On 02/23/2012 07:36 AM, Simon Riggs wrote:
Since scan_whole_pool_milliseconds is set to 2 minutes we scan the
whole bufferpool every 2 minutes, no matter how big the bufferpool,
even when nothing else is happening. Not cool.

It's not quite that bad. Once the BGW has circled around the whole buffer pool, such that it's swept so far ahead it's reached the clock sweep strategy point, it stops. So when the system is idle, it creeps forward until it's scanned the pool once. Then, it still wakes up regularly, but the computation of the bufs_to_lap lap number will reach 0. That aborts running the main buffer scanning loop, so it only burns a bit of CPU time and a lock on BufFreelistLock each time it wakes--both of which are surely to spare if the system is idle. I can agree with your power management argument, I don't see much of a performance win from eliminating this bit.

The goals was to end up with a fully cleaned pool ready to absorb going from idle to a traffic spike. The logic behind where the "magic constants" controlling it came from was all laid out at http://archives.postgresql.org/pgsql-hackers/2007-09/msg00214.php There's a bunch of code around that whole computation that only executes if you enable BGW_DEBUG. I left that in there in case somebody wanted to fiddle with this specific tuning work again, since it took so long to get right. That was the last feature change made to the 8.3 background writer tuning work.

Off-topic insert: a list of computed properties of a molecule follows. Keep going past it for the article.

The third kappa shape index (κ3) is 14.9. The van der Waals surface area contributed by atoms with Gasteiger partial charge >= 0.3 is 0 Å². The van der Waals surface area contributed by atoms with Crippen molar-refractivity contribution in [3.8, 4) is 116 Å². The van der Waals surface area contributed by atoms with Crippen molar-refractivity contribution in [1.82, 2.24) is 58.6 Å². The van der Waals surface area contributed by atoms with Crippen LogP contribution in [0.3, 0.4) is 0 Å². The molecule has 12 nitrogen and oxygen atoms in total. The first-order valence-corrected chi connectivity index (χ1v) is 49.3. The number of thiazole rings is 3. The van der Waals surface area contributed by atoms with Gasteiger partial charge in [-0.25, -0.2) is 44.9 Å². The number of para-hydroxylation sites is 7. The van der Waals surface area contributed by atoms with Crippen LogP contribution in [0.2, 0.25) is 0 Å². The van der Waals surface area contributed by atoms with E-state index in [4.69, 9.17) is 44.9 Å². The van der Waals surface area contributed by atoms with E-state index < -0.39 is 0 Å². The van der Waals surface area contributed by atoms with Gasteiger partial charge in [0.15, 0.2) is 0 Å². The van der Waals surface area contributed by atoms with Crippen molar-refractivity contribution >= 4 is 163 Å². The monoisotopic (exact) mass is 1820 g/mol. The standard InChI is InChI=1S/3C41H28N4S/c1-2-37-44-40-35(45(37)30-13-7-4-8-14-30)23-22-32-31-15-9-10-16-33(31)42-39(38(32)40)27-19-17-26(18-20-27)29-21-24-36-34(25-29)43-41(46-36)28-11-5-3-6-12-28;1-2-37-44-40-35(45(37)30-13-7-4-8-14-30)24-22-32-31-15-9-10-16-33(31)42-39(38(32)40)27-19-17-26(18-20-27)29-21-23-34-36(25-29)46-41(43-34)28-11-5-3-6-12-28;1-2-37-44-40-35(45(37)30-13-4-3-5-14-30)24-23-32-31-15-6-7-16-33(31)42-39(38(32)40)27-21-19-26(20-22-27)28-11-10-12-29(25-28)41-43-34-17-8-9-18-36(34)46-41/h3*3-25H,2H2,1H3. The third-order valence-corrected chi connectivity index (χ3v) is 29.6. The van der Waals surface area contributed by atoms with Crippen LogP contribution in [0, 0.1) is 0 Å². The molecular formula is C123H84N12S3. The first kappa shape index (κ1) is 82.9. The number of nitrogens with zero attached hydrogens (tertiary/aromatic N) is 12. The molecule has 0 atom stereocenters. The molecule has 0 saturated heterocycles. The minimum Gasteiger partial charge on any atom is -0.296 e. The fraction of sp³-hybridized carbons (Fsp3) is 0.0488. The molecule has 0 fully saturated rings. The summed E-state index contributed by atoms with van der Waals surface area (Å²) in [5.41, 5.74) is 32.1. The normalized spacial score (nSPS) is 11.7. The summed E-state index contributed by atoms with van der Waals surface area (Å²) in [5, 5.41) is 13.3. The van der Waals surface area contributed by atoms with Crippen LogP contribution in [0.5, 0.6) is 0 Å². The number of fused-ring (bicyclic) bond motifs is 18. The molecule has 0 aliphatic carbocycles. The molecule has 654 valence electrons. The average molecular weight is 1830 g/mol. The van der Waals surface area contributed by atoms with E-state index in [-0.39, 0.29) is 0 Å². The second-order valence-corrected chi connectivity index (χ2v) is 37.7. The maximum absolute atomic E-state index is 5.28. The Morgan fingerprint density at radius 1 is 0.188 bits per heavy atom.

I was content at that time to cut the minimal activity level in half relative to what it was in 8.2, and that measured well enough. It's hard to find compelling benchmark workloads where the background writer really works well though. I hope to look at this set of interesting cases I found here more, now that I seem to have both positive and negative results for background writer involvement.

As for free list contention, I wouldn't expect that to be a major issue in the cases I was testing. The background writer is just one of many backends all contending for that. When there's dozens of backends all grabbing, I'd think that its individual impact would be a small slice of the total activity. I will of course reserve arguing that point until I've benchmarked to support it though.

Greg Smith   2ndQuadrant US    g...@2ndquadrant.com   Baltimore, MD
PostgreSQL Training, Services, and 24x7 Support www.2ndQuadrant.com

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